Then I remembered that the black cap of the pen always had a loose cap, probably due to the extensive use of pulling if off and replacing it, while Anna used it.
I call you an equal, she said as she listened to the recital of one of my poems. I will give you a pen from my collection, which one would like to have? She came with a stand where all her pens lay on display. This one, I said, and took the black slim pen that seemed to me the most suitable for her in style and appearance. Oh, she said, that one? I wrote all my poetry with it. She smiled and I felt as if I would have touched the extension of the poet’s soul as I held her pen between my fingers, stroking its smooth dark shaft. The cap disengaged too easy, as if the resistance of holding it in place had been worked off by the constant closing and opening. I loved her pen and I kept it at a special place in the drawer of my night table. At times I stopped using it, as it did not write properly on the paper of some of my notebooks. I remembered that Anna had told me that certain ink pens write only on certain papers, especially those with finer nibs. The new series of Italian notebooks favoured the use of my Waterman pen. The more different paper surfaces I came across, the more I began to understand Anna’s collection of ink pens with different nib qualities, and I began collecting my own set of ink pens. But if I fancied a certain design of a quality ink pen, which I could not resist to acquire, I had to find the matching unlined notebook, whose pages had the paper the new ink pen’s nib would write upon properly.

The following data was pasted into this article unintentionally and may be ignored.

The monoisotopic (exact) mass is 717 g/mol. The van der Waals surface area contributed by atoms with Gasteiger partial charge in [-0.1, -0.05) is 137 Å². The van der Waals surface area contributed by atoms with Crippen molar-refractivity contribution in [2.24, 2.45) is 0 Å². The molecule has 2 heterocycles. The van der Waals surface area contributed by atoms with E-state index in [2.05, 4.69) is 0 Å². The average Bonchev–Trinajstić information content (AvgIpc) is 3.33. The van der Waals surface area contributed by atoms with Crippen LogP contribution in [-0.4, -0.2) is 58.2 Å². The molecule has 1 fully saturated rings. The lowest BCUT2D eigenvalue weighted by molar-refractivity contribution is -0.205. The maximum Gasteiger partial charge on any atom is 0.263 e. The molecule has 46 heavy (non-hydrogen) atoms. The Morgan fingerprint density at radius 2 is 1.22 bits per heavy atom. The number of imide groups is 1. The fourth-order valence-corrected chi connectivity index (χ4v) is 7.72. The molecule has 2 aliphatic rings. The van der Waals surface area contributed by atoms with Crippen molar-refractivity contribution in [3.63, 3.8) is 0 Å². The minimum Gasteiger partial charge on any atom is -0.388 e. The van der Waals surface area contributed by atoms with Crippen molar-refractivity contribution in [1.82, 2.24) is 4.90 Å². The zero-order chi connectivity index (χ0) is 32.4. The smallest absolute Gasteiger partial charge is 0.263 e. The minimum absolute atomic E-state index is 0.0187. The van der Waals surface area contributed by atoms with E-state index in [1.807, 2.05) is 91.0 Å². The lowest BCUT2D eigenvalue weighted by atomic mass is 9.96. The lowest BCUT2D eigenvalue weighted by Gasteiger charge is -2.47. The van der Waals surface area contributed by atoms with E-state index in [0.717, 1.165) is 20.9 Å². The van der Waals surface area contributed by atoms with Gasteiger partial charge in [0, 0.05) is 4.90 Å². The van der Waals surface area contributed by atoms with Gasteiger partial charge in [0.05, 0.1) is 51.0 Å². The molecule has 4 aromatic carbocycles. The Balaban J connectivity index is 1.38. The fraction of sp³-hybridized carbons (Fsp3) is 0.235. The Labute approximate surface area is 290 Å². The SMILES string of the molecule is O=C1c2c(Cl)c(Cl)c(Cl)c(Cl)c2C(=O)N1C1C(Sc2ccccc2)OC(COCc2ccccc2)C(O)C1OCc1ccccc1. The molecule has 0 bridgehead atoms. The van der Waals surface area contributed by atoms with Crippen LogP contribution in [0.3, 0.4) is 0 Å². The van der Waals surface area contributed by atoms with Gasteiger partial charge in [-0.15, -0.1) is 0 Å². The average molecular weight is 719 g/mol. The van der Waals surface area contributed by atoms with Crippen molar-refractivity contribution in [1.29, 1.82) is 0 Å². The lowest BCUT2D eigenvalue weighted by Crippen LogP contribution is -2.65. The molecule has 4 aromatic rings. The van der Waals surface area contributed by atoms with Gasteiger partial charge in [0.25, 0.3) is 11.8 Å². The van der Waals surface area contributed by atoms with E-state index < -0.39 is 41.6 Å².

However, one day I ran out of cartridges for the French pen, but I had still cartridges left for Anna’s black Parker pen. I recalled the paper she had shown me onto which the nib’s ink flow would be best. The words I wrote turned into a prose-poem of my life with her for the short period of 21 days, during which I saw her every late morning. I walked about the southern suburbs of Athens searching for the shop which carried electrical appliances at best prices. During this time I used Anna’s pen re-peatedly entering notes about prices and types of domestic appliances, I intended buying. Anna’s pen had a magical effect on me, besides making notes into my pocket notebook, its smooth slender shaft I ran my fingers along, reminded me of her well proportioned body. Absentminded I stuck her pen into the breast pocket of my shirt whenever I finished my notes. My initial fear of losing it had evaporated and self confidence of handling it returned to me with its frequent use.
One August day I set out early in the morning to visit my friends in town, Kritikos in a Pizzeria and Baba Che in his ice cream parlour. As closer I walked to the Plaka district, the more light-footed I became, greeting friends I have not seen for some years. Of course they immediately remembered me and we exchanged news about our lives. As Che, as I called him due to his tea shirt featuring the famous revolutionary, had his shop on my way to the small square where all eateries gathered around its perimeter, I visited him first. Hey Solt, he called out as soon as I entered his dim lit shop. Geia sou, I replied in Greek and he smiled with his white teeth showing. He started his usual monolog telling me the happenings in his family and the patch of bad luck he had with a health problem. But now I am cured, it’s OK. I am working again part of the week. I lauded him and he continued with the latest reports about Greek politics and the European tragedy of being the end of Greek life as we once knew it. He closed his monologue as customers came into his shop, serving them behind the glazed ice cream counter. As soon as they paid he carried on telling me about his projections for the foreseeable future. I took my leave having enjoyed his talk he delivered to me like a sermon with sparking Greek temperament.